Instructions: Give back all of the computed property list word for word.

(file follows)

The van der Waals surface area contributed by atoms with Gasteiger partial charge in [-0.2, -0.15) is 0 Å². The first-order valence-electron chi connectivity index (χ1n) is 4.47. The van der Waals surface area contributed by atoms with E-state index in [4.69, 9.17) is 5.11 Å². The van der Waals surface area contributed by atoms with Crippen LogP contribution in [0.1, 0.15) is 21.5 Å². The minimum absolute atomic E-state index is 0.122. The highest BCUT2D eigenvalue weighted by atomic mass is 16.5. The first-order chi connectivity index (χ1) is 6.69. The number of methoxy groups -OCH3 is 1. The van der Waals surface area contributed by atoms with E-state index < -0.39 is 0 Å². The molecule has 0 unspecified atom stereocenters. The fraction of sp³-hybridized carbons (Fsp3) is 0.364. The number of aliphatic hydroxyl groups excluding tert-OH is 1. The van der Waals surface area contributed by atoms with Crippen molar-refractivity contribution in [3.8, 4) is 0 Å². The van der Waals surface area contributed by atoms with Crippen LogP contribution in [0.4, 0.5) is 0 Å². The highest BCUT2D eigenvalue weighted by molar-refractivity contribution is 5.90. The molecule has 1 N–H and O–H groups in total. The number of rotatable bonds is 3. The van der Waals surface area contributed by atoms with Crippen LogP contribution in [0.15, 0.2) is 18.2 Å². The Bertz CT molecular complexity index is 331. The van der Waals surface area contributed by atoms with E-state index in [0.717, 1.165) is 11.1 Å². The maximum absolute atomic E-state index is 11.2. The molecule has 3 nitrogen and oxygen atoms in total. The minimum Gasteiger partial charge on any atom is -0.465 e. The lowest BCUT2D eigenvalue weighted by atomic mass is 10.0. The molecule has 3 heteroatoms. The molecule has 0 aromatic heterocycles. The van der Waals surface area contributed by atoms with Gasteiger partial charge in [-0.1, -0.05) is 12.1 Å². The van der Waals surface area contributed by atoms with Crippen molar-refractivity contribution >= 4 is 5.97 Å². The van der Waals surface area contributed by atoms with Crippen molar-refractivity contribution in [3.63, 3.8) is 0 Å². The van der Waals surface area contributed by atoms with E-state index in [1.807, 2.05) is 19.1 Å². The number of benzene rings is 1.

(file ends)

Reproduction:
The van der Waals surface area contributed by atoms with Gasteiger partial charge in [-0.2, -0.15) is 0 Å². The first-order valence-electron chi connectivity index (χ1n) is 4.47. The van der Waals surface area contributed by atoms with E-state index in [4.69, 9.17) is 5.11 Å². The van der Waals surface area contributed by atoms with Crippen LogP contribution in [0.1, 0.15) is 21.5 Å². The minimum absolute atomic E-state index is 0.122. The highest BCUT2D eigenvalue weighted by atomic mass is 16.5. The first-order chi connectivity index (χ1) is 6.69. The number of methoxy groups -OCH3 is 1. The van der Waals surface area contributed by atoms with E-state index < -0.39 is 0 Å². The molecule has 0 unspecified atom stereocenters. The fraction of sp³-hybridized carbons (Fsp3) is 0.364. The number of aliphatic hydroxyl groups excluding tert-OH is 1. The van der Waals surface area contributed by atoms with Crippen molar-refractivity contribution in [3.8, 4) is 0 Å². The van der Waals surface area contributed by atoms with Crippen LogP contribution in [0.4, 0.5) is 0 Å². The highest BCUT2D eigenvalue weighted by molar-refractivity contribution is 5.90. The molecule has 1 N–H and O–H groups in total. The number of rotatable bonds is 3. The van der Waals surface area contributed by atoms with Crippen LogP contribution in [0.15, 0.2) is 18.2 Å². The Bertz CT molecular complexity index is 331. The van der Waals surface area contributed by atoms with E-state index in [0.717, 1.165) is 11.1 Å². The maximum absolute atomic E-state index is 11.2. The molecule has 3 nitrogen and oxygen atoms in total. The minimum Gasteiger partial charge on any atom is -0.465 e. The lowest BCUT2D eigenvalue weighted by atomic mass is 10.0. The molecule has 3 heteroatoms. The molecule has 0 aromatic heterocycles. The van der Waals surface area contributed by atoms with Gasteiger partial charge in [-0.1, -0.05) is 12.1 Å². The van der Waals surface area contributed by atoms with Crippen molar-refractivity contribution >= 4 is 5.97 Å². The van der Waals surface area contributed by atoms with Crippen molar-refractivity contribution in [3.63, 3.8) is 0 Å². The van der Waals surface area contributed by atoms with E-state index in [1.807, 2.05) is 19.1 Å². The number of benzene rings is 1.